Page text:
Patrick Murphy/Northern Star
Weekly Spotify playlist: https://open.spotify.com/playlist/7dIqIbPP6oab6YzuGDORF8
Kacy Hill – “Just To Say”
Jarhead Fertilizer – “Life is a Prison”
Tyler, The Creator, YoungBoy Never Broke Again, Ty Dolla $ign – “WUSYANAME”
Cerebral Rot – “Excretion of Mortality”
It’s a shame more people haven’t discovered singer and songwriter Kacy Hill. Hill’s discography is full of relatable lyrics and soundscapes that never fail to tug at a listener’s heartstrings. “Just To Say” is a somber and soothing track that places the listener in a low-key music club with smoke in the air as Hill shows off her beautiful singing voice.
The brand of death metal Jarhead Fertilizer has conjured up is simple and nasty. Slow chugging guitar riffs with toxic vocals make “Life is a Prison” feel ignorant and demeaning in a good and groovy way that gets the head moving.
The magic of spending quality time with that one special person in everyone’s lives is translated perfectly into a song with Tyler, The Creator’s “WUSYANAME.” Reminiscent of the love language music greats like Marvin Gaye used to create, “WUSYANAME” shows Tyler, The Creator’s evolution as an artist. One of the best things about this track is YoungBoy’s standout verse. YoungBoy’s career so far hasn’t been anything to write home about, but Tyler has managed to show YoungBoy’s potential with one track.
Cerebral Rot has carved its spot in the death metal underground with tracks that reek of swamp decomposition. “Excretion of Mortality” takes that statement to another level as the band has managed to make its instrumentation even more vile and the vocals even more putrid.
Steve Lacy – “Dark Red”
MyKey – “Was It Something I Said”
Cass McCombs – “Morning Star”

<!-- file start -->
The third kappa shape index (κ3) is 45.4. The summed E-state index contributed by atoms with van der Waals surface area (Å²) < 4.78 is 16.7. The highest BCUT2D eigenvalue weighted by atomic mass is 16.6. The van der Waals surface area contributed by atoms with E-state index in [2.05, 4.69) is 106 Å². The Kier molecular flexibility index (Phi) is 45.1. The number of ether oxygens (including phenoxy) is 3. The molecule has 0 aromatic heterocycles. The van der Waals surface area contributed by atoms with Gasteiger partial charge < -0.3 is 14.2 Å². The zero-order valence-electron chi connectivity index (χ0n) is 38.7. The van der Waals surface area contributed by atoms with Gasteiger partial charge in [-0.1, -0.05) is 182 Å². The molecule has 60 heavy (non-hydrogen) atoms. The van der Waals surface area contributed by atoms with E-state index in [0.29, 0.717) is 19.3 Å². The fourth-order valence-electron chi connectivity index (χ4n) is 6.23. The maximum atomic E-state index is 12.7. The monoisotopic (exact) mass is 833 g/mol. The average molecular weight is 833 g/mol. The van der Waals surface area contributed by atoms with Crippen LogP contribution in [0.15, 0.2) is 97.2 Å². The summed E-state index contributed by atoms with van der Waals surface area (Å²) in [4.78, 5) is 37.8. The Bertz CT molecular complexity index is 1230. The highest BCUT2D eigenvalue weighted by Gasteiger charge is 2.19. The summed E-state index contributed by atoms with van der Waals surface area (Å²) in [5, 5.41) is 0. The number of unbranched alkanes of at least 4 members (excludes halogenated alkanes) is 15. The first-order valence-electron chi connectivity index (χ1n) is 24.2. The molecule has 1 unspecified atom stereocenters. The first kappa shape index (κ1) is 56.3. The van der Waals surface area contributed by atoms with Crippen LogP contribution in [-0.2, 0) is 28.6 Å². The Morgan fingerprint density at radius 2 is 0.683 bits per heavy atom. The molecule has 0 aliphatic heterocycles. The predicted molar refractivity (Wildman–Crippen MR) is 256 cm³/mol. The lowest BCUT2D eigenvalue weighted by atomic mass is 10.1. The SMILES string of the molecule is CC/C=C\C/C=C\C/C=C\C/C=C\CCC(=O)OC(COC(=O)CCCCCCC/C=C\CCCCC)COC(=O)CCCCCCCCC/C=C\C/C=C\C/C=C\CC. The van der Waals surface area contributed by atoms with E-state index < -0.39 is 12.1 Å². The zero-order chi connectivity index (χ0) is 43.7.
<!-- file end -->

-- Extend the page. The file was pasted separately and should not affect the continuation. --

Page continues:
CASTLEBEAT, Sonia Gadhia – “Telephone”
“Dark Red” is without a doubt the best song off of alternative R&B artist Steve Lacy’s first EP. The funky baseline throughout the song compliments the soulful melody and Lacy’s incredible vocal range.
Alternative pop-rock artist MyKey’s “Was It Something I Said,” which has over 18 million streams on Spotify, starts off with an instrumental intro that turns into lyrics about a rocky relationship. MyKey’s soft singing and guitar gives this song a gloomy feeling.
The fourth track off of Cass McCombs’ seventh album is “Morning Star,” a song filled with offbeat lyrics that allow the listener to visualize what McCombs is singing about. The guitar is soft and McCombs’ relaxing voice glides throughout the song. This song is perfect for listening on a rainy day.
“Telephone” by alternative indie artist CASTLEBEAT, featuring bedroom pop artist Sonia Gadhia, sounds very dreamlike. The vocals are light, breathy and soft throughout, while the grunge-inspired guitar and instrumental track are a bit heavier.
Weston Estate- “Pears”
Big Thief – “Shark Smile-Edit”
Brian Fallon- “Vincent”
Blis.- “Bad Weather”
Self-described as “ya aunty’s favorite boy band,” North Carolina’s Weston Estate has gone viral with its latest single “Pears.” The song blew up on social media having garnered 1.4 million views after a clip from the band’s acoustic rendition was posted. The track well-deserves the attention as it is a head-bobbing listen with the group’s harmonious vocals and the smooth production.
“Shark Smile-Edit” is a 2017 track from Brooklyn indie-rock band Big Thief. The band draws from folk inspirations on this track with simplistic bouncing drums, warm acoustic rhythm guitar and lead singer Adrianne Lenker’s vocals delivered with vibrato and twang. The track’s final chorus is the selling point because it builds with a loud, shimmering lead guitar.
The track “Vincent” comes off of the record “Local Honey,” the third studio album from New Jersey singer and songwriter Brian Fallon. Fallon, more popularly known for being the frontman for American rock band The Gaslight Anthem, always delivers a change of pace with his solo work. This album is no different as “Vincent” is a slow, country-folk ballad that takes the perspective of a woman in an abusive relationship who looks for an escape, eventually killing her abuser.
Atlanta indie-rock band Blis. packs a powerful, nostalgic punch in its track “Bad Weather.” The track’s intro is eerily reminiscent of the Smashing Pumpkins’ “1979,” with its washed out, alternating hi-hat and tom drum groove.The similarities stop there as “Bad Weather” turns into a subdued emo-rock track complete with a catchy chorus with overdriven guitar and belted vocals.